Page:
Joshua Settle ’07

by | Sep 18, 2020 | Uncategorized

Pharmacy System Transition of Care Manager, Residency Program Director — Baptist Medical Center South (part of Baptist Health System)

Montgomery, Ala.


How has your line of work been affected by COVID-19?

COVID-19 has greatly affected our daily work and life. From everyone wearing masks 100% of the day and having all meetings virtually to mitigating critical drug shortages, every day brings new and unexpected challenges.

Our pharmacy team works diligently to evaluate new information and data which is released almost daily and uses that information to determine potential changes to patient therapy. Although losing a patient comes with a great sadness, there is a great sense of joy knowing our work helps another patient overcome this terrible illness. Working through the COVID-19 pandemic has truly been an exciting time to be in healthcare, as we have had to rapidly adapt to daily changes while working in multidisciplinary groups to determine the best possible treatment options for our patients, knowing this will forever impact their lives. This is something we never expected to see in our lifetimes, and truly hope we do not have to deal with again; if we do, we know we will rally together for our patients again.

Can you describe the current situation in your workplace?

Currently, we have a very large number of COVID-19 positive patients, and our hospital staff has continued to work tirelessly to care for our patients. As the number of positive patients have increased, we remain diligent with our preventative processes and continue to find ways to ensure our patients are receiving the best possible care.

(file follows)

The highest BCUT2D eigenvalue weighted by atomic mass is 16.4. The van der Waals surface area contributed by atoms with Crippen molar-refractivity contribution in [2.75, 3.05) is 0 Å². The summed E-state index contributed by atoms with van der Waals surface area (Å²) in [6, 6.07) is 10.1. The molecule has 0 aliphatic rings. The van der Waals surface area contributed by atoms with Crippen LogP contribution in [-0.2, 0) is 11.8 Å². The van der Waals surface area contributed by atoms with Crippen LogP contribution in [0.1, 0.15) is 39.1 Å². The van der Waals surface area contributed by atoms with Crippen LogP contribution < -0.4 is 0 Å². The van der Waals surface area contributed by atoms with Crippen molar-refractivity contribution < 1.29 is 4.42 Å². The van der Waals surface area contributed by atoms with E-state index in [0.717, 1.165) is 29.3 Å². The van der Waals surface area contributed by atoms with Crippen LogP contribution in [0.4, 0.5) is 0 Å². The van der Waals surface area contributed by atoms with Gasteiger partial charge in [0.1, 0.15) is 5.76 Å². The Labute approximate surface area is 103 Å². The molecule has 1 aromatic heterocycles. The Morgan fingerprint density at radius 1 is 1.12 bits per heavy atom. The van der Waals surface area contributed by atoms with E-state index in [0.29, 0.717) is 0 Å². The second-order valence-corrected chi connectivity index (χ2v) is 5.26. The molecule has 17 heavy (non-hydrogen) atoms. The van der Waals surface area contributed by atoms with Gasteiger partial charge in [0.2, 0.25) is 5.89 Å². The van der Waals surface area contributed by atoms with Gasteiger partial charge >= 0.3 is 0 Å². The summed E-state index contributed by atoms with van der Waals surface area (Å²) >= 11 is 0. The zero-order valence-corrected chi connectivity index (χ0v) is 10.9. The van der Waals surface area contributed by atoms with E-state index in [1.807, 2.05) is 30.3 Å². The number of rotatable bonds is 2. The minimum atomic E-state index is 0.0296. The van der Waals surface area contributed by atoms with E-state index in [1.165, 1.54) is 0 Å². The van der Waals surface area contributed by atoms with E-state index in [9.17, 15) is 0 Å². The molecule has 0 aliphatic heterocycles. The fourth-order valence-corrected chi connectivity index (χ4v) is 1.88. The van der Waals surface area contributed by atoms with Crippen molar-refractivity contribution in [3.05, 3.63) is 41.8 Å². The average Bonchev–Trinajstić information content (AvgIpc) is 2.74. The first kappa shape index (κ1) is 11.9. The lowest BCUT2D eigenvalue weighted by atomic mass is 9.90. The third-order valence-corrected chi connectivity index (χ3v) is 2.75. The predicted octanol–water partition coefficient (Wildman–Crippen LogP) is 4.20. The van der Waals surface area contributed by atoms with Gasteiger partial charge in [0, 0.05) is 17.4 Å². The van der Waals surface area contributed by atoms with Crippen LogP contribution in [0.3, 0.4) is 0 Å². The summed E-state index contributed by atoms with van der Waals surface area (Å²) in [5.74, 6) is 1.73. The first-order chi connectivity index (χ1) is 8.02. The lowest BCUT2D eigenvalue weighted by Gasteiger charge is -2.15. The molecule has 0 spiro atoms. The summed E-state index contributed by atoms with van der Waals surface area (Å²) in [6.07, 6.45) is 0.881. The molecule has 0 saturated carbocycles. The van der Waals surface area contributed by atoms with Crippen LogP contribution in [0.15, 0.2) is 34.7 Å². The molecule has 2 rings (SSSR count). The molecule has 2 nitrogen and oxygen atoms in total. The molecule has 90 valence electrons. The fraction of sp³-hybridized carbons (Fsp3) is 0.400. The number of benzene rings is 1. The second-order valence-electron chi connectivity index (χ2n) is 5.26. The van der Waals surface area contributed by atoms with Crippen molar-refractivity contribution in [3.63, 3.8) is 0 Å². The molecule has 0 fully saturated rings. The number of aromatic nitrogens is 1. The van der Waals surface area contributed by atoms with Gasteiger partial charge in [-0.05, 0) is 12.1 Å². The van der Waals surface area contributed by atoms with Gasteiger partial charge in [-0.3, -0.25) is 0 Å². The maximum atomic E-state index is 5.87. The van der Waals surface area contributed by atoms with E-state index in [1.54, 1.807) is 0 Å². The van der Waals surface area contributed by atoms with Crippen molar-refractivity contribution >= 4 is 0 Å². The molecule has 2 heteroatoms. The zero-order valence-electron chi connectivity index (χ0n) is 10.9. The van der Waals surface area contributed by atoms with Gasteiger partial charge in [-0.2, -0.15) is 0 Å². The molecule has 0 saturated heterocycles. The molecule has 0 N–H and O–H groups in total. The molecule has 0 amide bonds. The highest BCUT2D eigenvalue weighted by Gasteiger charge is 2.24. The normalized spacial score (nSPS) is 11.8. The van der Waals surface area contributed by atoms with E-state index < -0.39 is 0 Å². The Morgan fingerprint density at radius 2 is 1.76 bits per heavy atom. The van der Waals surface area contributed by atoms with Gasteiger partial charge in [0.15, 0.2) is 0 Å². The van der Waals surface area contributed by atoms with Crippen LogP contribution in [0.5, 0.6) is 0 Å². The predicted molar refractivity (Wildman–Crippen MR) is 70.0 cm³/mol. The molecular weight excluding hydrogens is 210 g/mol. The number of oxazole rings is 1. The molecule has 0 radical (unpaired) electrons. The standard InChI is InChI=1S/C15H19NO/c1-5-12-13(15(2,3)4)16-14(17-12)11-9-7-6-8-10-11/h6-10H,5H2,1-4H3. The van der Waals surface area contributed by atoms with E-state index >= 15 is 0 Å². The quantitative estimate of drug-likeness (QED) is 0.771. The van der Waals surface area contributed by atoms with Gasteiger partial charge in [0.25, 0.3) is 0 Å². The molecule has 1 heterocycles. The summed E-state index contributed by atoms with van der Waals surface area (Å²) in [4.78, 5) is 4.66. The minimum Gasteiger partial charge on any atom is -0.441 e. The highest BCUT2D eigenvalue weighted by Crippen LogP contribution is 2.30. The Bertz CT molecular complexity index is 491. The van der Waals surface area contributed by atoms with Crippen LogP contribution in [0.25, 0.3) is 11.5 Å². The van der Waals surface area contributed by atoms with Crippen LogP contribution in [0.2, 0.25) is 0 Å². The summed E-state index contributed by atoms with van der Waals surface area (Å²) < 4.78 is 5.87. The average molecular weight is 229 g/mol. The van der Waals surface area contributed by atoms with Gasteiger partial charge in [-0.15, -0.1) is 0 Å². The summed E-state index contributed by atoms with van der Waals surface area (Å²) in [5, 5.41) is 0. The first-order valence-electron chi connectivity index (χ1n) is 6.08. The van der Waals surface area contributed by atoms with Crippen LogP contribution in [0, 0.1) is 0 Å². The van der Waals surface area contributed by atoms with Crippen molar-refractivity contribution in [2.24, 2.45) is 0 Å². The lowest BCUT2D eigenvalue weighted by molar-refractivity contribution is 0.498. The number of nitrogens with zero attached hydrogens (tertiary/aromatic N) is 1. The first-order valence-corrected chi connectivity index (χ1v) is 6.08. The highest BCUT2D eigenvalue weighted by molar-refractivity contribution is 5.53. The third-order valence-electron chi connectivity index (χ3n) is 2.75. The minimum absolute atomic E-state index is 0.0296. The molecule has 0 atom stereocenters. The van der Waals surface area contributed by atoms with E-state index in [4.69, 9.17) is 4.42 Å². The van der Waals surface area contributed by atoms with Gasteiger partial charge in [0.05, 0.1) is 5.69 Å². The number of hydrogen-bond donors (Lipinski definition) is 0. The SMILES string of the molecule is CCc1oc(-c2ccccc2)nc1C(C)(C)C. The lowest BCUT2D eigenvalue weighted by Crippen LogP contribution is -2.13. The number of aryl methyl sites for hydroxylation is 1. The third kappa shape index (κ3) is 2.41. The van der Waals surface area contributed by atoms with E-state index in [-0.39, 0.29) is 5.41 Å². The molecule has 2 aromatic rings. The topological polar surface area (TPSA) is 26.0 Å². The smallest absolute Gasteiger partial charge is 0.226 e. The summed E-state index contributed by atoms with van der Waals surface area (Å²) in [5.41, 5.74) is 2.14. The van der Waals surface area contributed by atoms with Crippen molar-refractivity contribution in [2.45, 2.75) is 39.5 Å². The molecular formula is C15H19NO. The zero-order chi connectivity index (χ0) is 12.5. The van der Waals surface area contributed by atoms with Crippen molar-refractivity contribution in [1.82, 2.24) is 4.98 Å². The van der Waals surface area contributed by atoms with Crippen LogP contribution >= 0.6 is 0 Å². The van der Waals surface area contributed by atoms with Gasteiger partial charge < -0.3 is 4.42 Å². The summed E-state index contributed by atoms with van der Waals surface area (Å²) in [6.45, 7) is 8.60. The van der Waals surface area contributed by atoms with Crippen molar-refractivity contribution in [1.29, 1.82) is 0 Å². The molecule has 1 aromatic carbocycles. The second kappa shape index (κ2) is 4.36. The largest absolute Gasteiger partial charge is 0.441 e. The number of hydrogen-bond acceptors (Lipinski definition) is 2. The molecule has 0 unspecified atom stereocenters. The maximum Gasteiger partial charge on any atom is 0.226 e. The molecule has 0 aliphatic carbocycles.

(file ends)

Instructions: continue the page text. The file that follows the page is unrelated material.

What have the last few weeks been like, in your own words?

I would describe the last few weeks as a whirlwind. We felt the initial panic as our number of positive patients increased rapidly. As the weeks went by, we continued to gain a greater understanding and are no longer surprised by some of the effects of this disease and are better prepared to treat the patients. It now feel as though we are settling into more of a comfort level with this disease and have a fairly solid plan for care, which is wonderful as it greatly decreases the stress and anxiety that comes along with treating a novel disease.

How has your home or personal life been affected by the pandemic?

The COVID-19 pandemic has brought many changes in our daily lives. Most of these changes have become routine now. When I get home from work, I change my clothes in the garage, wipe my personal items such as my keys and phone with cleaning wipes, and wash my hands before I come in contact with my children. I do not take my children with me to stores, and my family has not gathered with friends to do the best we can to stay safe. I do not view this as being afraid of the disease but instead doing our best to decrease our risk.

How did Auburn prepare you for your current role?

I believe my time at Auburn has played an integral role in preparing me for my current role. Outside of providing didactic training in pharmacy practice, my experiences at Auburn taught me to be open to new ideas, to be compassionate and to advocate for others you might be able to help.

How do you stay positive during these difficult times?

There have been a few things that help me stay positive. First, I enjoy hearing the song that is played over the hospital intercom every time a COVID-19 positive patient is discharged or moved out of the ICU. This is a daily reminder that the work we are doing is changing people’s lives for the better. Secondly, I see our hospital staff growing closer as we all work long and hard hours together for a common goal – to take care of our patients.